June 2017
Volume 58, Issue 8
Open Access
ARVO Annual Meeting Abstract  |   June 2017
Bicarbonate enters a rod thru its synapse to stimulate ROS-GC in its outer segment, whereas cones generate bicarbonate intracellularly from CO2
Author Affiliations & Notes
  • Clint L Makino
    Physiology & Biophysics, Boston University School of Medicine, Boston, Massachusetts, United States
  • Alexandre Pertzev
    Research Divisions of Biochemistry and Molecular Biology, Salus University, Elkins Park, Pennsylvania, United States
  • Rameshwar K Sharma
    Research Divisions of Biochemistry and Molecular Biology, Salus University, Elkins Park, Pennsylvania, United States
  • Teresa Duda
    Research Divisions of Biochemistry and Molecular Biology, Salus University, Elkins Park, Pennsylvania, United States
  • Footnotes
    Commercial Relationships   Clint Makino, None; Alexandre Pertzev, None; Rameshwar Sharma, None; Teresa Duda, None
  • Footnotes
    Support  NIH Grant EY023980
Investigative Ophthalmology & Visual Science June 2017, Vol.58, 1027. doi:
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      Clint L Makino, Alexandre Pertzev, Rameshwar K Sharma, Teresa Duda; Bicarbonate enters a rod thru its synapse to stimulate ROS-GC in its outer segment, whereas cones generate bicarbonate intracellularly from CO2. Invest. Ophthalmol. Vis. Sci. 2017;58(8):1027.

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      © ARVO (1962-2015); The Authors (2016-present)

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Abstract

Purpose : Bicarbonate stimulates the membrane guanylate cyclase (ROS-GC) in rods and cones, increasing the circulating current and accelerating flash response kinetics. Experimentally, this effect is elicited by bicarbonate perfusion of rods and red cones attached to a piece of retina and of isolated red cones. Isolated rods do not appear to respond to bicarbonate. Red cones are thought to express carbonic anhydrase, so the apparent difference in bicarbonate uptake between rods and cones may be due to the ability of cones to convert CO2 to bicarbonate intracellularly.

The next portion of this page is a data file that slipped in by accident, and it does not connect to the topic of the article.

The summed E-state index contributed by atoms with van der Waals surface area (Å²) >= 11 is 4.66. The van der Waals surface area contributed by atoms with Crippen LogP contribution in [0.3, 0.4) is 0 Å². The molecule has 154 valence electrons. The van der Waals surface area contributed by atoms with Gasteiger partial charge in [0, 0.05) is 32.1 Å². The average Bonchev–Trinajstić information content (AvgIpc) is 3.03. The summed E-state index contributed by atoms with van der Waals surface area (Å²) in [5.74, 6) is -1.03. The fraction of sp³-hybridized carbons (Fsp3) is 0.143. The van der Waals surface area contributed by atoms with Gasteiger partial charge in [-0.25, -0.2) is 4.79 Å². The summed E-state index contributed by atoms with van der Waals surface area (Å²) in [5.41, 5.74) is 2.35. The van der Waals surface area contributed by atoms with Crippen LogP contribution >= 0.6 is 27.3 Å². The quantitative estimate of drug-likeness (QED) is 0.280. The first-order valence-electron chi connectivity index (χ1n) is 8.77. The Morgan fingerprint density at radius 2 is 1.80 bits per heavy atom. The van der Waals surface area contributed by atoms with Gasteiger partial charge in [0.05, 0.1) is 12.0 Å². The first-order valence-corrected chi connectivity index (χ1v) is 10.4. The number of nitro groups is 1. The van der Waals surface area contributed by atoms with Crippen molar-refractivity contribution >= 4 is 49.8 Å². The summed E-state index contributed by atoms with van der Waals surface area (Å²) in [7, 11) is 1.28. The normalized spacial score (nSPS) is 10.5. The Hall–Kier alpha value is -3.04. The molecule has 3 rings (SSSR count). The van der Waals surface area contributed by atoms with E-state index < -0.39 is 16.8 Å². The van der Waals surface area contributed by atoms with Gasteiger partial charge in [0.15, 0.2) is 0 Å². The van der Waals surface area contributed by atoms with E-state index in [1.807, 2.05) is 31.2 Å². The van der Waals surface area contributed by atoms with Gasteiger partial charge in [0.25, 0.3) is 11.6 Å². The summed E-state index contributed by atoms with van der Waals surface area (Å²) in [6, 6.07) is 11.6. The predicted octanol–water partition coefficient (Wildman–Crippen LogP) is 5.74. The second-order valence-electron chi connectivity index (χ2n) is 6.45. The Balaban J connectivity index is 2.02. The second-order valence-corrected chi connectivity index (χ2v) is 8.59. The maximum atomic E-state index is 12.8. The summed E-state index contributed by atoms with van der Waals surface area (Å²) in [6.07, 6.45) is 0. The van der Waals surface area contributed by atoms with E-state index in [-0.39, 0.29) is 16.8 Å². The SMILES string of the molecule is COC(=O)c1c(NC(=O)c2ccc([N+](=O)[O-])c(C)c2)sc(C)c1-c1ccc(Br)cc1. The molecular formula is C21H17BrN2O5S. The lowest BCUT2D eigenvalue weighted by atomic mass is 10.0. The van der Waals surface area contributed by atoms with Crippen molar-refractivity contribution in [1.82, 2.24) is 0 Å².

Methods : Single rods and cones were recorded with a suction electrode while being perfused with bicarbonate with or without acetazolamide, a carbonic anhydrase inhibitor. In addition, recombinant ROS-GC activity was assayed with or without carbonic anhydrase in the presence of CO2, and with or without carbonic anhydrase and acetazolamide in the presence of CO2.

Results : In vitro ROS-GC activity was increased slightly by CO2 in the absence of carbonic anhydrase, but increased several fold when carbonic anhydrase was present; the latter stimulation was inhibited by acetazolamide. Isolated rods typically failed to respond to bicarbonate, but were able to do so in electrical recordings from the outer segment, if they retained their synaptic zone. Acetazolamide did not block the effect. But acetazolamide did block stimulation of ROS-GC by bicarbonate in isolated red cones and in red cones attached to a piece of retina.

Conclusions : CO2 affects phototransduction by two modes. A rod takes in bicarbonate at its synapse. In contrast, a red cone expresses carbonic anhydrase that converts intracellular CO2 to bicarbonate.

This is an abstract that was submitted for the 2017 ARVO Annual Meeting, held in Baltimore, MD, May 7-11, 2017.

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